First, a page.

So this really continued for six months – the Japanese trying to take back the airfield and the Americans resisting very strongly. But later in the campaign, as we got later into 1942, the nature of the campaign started to change and the Japanese that were still on the island who were basically left leftover from previous attacks decided to dig in and the Americans went on the offensive, and so the later stages of the campaign from November to when the campaign ended in 1943 was the Americans basically pushing the Japanese back, and eventually defeating the Japanese and capturing the entire island. While all this was going on the land, there was some massive naval battles occurring and it was during one of these at Hornet, the aircraft carrier that we mentioned at the top of the podcast was lost.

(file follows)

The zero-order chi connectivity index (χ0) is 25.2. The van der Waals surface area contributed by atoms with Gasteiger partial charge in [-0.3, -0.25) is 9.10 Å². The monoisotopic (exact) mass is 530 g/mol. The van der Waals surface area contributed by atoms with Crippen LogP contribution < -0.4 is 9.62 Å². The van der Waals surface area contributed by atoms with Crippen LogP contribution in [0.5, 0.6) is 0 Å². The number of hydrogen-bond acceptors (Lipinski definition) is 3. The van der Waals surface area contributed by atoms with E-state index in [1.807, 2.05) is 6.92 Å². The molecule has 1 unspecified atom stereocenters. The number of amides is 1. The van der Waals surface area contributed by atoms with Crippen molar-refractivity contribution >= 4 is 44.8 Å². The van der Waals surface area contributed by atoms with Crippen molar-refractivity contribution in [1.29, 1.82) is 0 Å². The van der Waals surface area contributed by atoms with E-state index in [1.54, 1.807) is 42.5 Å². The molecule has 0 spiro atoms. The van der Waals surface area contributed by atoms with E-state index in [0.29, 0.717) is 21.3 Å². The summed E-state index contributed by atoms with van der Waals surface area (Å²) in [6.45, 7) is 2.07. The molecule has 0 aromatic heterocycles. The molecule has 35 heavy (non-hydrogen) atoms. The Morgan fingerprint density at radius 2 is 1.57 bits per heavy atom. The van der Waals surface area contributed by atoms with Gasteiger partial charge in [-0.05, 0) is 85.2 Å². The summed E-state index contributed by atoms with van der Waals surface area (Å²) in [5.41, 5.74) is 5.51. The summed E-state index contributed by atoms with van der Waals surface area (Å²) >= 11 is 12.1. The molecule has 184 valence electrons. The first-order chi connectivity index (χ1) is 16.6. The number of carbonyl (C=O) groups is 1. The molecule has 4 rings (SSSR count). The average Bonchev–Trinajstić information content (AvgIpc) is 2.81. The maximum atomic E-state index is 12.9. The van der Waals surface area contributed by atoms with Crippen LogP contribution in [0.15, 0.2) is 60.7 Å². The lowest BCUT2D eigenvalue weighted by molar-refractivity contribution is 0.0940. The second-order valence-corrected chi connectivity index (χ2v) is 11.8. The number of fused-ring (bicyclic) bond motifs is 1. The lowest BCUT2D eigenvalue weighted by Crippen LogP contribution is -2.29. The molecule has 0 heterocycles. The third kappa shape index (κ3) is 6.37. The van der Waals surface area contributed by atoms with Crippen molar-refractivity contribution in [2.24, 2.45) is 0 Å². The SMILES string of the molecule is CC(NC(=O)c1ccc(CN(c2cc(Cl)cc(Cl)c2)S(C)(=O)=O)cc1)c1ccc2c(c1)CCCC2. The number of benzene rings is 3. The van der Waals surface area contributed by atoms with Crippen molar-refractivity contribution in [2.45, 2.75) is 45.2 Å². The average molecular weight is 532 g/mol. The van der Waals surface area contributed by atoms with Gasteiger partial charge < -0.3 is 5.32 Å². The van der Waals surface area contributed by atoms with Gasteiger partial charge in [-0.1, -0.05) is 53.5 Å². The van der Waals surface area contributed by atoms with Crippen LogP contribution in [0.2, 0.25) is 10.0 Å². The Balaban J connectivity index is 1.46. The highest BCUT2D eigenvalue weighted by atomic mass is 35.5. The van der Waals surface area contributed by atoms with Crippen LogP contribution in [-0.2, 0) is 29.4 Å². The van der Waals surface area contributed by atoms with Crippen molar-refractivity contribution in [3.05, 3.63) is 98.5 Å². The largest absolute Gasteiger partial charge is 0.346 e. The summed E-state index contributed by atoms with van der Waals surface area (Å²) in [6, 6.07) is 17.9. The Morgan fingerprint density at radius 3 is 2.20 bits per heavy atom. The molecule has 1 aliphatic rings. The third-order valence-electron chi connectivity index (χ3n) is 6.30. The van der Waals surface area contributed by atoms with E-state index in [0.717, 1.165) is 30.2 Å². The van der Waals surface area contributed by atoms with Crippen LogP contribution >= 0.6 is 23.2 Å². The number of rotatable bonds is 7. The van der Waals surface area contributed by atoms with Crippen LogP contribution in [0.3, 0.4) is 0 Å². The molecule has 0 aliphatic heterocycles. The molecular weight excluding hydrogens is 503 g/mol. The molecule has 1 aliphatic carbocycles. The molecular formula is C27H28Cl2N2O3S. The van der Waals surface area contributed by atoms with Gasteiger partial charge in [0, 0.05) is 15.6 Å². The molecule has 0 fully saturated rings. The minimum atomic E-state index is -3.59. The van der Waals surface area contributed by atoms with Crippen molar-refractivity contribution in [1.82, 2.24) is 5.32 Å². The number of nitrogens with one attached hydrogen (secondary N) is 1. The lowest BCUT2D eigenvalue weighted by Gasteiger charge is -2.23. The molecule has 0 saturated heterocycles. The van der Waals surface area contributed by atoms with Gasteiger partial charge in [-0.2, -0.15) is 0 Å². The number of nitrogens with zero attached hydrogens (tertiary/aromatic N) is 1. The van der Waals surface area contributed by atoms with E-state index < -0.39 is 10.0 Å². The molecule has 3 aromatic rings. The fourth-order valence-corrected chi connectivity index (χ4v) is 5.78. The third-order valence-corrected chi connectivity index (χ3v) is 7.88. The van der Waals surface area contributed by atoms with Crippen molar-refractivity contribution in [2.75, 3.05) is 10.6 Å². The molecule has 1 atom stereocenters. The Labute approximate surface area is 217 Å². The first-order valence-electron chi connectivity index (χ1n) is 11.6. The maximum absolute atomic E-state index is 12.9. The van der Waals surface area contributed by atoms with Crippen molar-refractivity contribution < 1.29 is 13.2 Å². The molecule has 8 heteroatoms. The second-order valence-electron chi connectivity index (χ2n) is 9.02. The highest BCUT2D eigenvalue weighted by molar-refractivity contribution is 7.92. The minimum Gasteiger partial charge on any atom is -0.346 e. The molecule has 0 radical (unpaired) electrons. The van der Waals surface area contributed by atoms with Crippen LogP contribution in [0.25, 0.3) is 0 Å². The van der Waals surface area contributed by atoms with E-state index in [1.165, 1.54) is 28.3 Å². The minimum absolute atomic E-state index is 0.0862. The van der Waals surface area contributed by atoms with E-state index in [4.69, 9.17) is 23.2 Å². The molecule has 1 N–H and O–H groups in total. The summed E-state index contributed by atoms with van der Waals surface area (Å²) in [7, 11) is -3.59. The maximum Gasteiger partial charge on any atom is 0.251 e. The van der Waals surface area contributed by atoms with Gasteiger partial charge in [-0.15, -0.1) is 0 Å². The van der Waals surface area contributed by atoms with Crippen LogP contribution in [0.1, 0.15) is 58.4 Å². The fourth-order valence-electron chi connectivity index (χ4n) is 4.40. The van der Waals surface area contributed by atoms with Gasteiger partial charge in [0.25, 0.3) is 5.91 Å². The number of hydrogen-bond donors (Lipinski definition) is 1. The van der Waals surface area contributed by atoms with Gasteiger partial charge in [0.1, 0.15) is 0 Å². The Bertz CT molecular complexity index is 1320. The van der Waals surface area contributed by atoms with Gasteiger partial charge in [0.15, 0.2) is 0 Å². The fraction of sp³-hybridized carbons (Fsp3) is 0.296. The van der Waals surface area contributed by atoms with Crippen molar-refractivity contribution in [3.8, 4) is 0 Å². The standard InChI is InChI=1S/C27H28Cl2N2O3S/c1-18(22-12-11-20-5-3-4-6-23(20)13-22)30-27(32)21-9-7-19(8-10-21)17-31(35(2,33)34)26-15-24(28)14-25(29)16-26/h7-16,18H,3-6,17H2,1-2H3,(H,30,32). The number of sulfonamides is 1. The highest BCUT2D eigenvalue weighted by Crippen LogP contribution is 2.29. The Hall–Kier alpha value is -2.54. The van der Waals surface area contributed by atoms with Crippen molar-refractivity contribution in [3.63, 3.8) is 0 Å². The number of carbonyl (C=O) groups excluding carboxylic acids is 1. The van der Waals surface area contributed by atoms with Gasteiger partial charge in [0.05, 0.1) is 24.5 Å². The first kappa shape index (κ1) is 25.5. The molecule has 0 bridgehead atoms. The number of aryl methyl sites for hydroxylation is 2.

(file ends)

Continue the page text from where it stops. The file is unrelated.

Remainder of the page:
There were seven massive naval battles that took place in the waters around Guadalcanal and each one is very specific about what it was trying to achieve, but again the overarching idea was the Japanese were trying to bring troops and supplies to Guadalcanal and the Americans were trying to sink as many Japanese ships as they possibly could. So the huge naval clashes occurred. Seven very big naval battles occurred in the waters around Guadalcanal, so a huge conflagration this Guadalcanal campaign. Air battles every day in the skies over Guadalcanal, huge naval battles in the seas, and of course, this constant, intense, brutal fighting on the land between the infantry troops.